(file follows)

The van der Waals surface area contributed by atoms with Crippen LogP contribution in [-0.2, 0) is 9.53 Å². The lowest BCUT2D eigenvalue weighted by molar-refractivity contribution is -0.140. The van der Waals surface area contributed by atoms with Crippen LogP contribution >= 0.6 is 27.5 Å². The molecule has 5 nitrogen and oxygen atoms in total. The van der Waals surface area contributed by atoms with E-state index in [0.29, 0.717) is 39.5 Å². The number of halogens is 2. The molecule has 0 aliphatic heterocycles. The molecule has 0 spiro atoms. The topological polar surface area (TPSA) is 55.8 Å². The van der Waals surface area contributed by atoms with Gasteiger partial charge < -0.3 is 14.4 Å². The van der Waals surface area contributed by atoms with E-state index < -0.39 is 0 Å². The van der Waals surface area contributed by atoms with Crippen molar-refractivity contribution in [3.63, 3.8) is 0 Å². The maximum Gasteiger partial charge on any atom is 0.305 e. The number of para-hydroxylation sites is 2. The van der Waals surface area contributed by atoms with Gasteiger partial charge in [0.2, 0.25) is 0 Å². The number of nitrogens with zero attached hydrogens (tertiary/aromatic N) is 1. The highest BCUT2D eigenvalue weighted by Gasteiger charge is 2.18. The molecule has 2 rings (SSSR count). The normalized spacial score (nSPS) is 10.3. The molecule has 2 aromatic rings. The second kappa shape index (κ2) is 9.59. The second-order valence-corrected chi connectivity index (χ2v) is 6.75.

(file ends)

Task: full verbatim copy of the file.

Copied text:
The van der Waals surface area contributed by atoms with Crippen LogP contribution in [-0.2, 0) is 9.53 Å². The lowest BCUT2D eigenvalue weighted by molar-refractivity contribution is -0.140. The van der Waals surface area contributed by atoms with Crippen LogP contribution >= 0.6 is 27.5 Å². The molecule has 5 nitrogen and oxygen atoms in total. The van der Waals surface area contributed by atoms with E-state index in [0.29, 0.717) is 39.5 Å². The number of halogens is 2. The molecule has 0 aliphatic heterocycles. The molecule has 0 spiro atoms. The topological polar surface area (TPSA) is 55.8 Å². The van der Waals surface area contributed by atoms with Gasteiger partial charge < -0.3 is 14.4 Å². The van der Waals surface area contributed by atoms with E-state index < -0.39 is 0 Å². The van der Waals surface area contributed by atoms with Crippen molar-refractivity contribution in [3.63, 3.8) is 0 Å². The maximum Gasteiger partial charge on any atom is 0.305 e. The number of para-hydroxylation sites is 2. The van der Waals surface area contributed by atoms with Gasteiger partial charge in [0.2, 0.25) is 0 Å². The number of nitrogens with zero attached hydrogens (tertiary/aromatic N) is 1. The highest BCUT2D eigenvalue weighted by Gasteiger charge is 2.18. The molecule has 2 rings (SSSR count). The normalized spacial score (nSPS) is 10.3. The molecule has 2 aromatic rings. The second kappa shape index (κ2) is 9.59. The second-order valence-corrected chi connectivity index (χ2v) is 6.75.